So, I'm with the heron all the way. A hunter, indeed, as has been frequently noted in this thread--a hunter like me and my kind.

NB: I've seen many a sea-gull come up with a fish out of Corpus Christi Bay and out of the Gulf of Mexico, from a large barrier island a few miles by ferry from Aransas Pass, Texas. Pretty good hunters themselves, sea-gulls.
On a related note, a couple years later than my initial reading I have decided to reread Photo Impressionism and The Subjective Image by Freeman Patterson and Andre Gallant. This is the book that finally took what I had read so many times and finally drove the simple truth of photography home for me. It is about the image silly and nothing else.
Sean, I'm ordering this book right away!
And then, I saw the image for the pixels (forest versus trees). I know my understanding of the image has far to go and I have learned things here, perhaps the most profound was also one of the shortest. But it was simply an answer that named a felt emotion as the reason for a comment about an image. I know I think incredibly highly of Freeman Patterson's writing and greatly respect it. I recommend his Photography For The Joy Of It to everyone who asks for a book on digital photography as it discusses how to take photos and not how to copy files.http://www.amazon.com/Impressionism-Subjective-Image-Freeman-Patterson/dp/1552633276/sr=1-1/qid=1158486326/ref=sr_1_1/102-1252104-4226553?ie=UTF8&s=books
Going to find and order this one, too.
Sean
(who took compositions of a band all night and feels very centered)
Mary
(who still seems to be living by a European clock)
 
Mary Bull said:
Only today have I had a look at the Dutch newspaper image from the URL supplied by the OP. The additional links returned me 404 errors, in my browser, Opera 9. So I may have missed the more stunning views.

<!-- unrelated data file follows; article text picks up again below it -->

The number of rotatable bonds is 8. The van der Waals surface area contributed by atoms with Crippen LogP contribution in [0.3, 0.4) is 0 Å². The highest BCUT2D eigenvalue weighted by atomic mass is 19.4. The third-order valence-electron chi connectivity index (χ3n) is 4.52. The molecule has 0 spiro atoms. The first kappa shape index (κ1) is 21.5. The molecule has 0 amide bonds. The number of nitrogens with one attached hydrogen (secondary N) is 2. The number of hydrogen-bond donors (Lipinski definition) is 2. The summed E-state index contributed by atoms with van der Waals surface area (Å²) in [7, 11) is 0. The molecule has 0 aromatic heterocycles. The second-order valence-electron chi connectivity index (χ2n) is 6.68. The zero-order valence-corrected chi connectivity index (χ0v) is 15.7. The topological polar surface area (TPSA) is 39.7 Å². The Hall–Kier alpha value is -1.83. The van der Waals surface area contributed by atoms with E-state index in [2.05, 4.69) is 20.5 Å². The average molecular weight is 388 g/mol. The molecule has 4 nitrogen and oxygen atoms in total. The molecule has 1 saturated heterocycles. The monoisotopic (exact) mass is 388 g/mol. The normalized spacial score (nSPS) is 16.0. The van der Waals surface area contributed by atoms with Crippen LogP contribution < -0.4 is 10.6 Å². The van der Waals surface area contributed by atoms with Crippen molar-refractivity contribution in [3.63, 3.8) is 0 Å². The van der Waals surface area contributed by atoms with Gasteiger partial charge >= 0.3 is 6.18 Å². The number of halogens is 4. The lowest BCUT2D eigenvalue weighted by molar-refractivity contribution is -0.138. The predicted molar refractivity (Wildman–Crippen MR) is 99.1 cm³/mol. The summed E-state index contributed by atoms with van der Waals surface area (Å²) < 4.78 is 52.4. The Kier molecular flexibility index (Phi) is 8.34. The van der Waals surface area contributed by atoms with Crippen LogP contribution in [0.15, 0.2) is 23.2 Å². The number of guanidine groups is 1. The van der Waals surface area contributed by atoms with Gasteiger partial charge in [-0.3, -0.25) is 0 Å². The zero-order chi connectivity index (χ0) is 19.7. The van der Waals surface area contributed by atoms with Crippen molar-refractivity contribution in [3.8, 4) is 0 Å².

Maybe a search on the "birdpix" site will turn them up, if you're interested. The fastest method seems to be to search for Location/Plaats and look for "Vianen". Scrolling down some 8 images will get you to the heron in action.

In the photographer's personal album there is another picture of the actual drowning attempt:
http://www.birdpix.nl/album_page.php?pic_id=62942&sid=313c1fdc9fbd2677c9677b35be359665

What amazed me most is that apparently a heron will drown its prey, no doubt to avoid getting hurt itself when swallowing, quick and clean. I've also seen a picture of a juvenile sparrow, reportedly also drowned before being swallowed by a heron. Obviously its fish prey will suffocate when out of the water long enough. I suppose it's instictive rather than learned behaviour.

Bart
 

Mary Bull

New member
Bart_van_der_Wolf said:
Maybe a search on the "birdpix" site will turn them up, if you're interested. The fastest method seems to be to search for Location/Plaats and look for "Vianen". Scrolling down some 8 images will get you to the heron in action.
I'll have a look after I send this reply to you.
In the photographer's personal album there is another picture of the actual drowning
And at this, too.
What amazed me most is that apparently a heron will drown its prey, no doubt to avoid getting hurt itself when swallowing, quick and clean. I've also seen a picture of a juvenile sparrow, reportedly also drowned before being swallowed by a heron. Obviously its fish prey will suffocate when out of the water long enough. I suppose it's instictive rather than learned behaviour.
Oh, I'm virtually certain that it's hard-wired instinct.

SOT--but about birds of prey which turn some people off: There's the Northern Shrike, which impales the songbirds upon which it feeds on any "nail" it finds to hang them on. Barbed wire fences, for instance. Google turned up this web page, among others, when I did a search:
http://www.enature.com/flashcard/show_flash_card.asp?recordNumber=BD0241

Mary
 

Mary Bull

New member
Maybe a search on the "birdpix" site will turn them up, if you're interested. The fastest method seems to be to search for Location/Plaats and look for "Vianen". Scrolling down some 8 images will get you to the heron in action.
Can;t get my search to work. Tried in both English and Dutch.

In the photographer's personal album there is another picture of the actual drowning attempt:
http://www.birdpix.nl/album_page.php...677b35be359665
This is an absolutely gorgeous picture. I'm so glad I got, at least, to see it.

The cartoon following it "Next" is pretty startling, also.

Mary
 

Roger Lambert

New member
Sean DeMerchant said:
I just cringe at the thought of a warning on such lovely images.

I can understand people being squeemish, especially with a cute little bunny, but I do not feel that way.

Not to single you out, Sean, for I am not, but I am cringing reading this thread.

A suggestion for a discreet warning for viewers that the material might be disturbing to them, has resulted in a maelstrom of rather defensive
oration on the verity of the artistic depiction of nature in tooth and claw.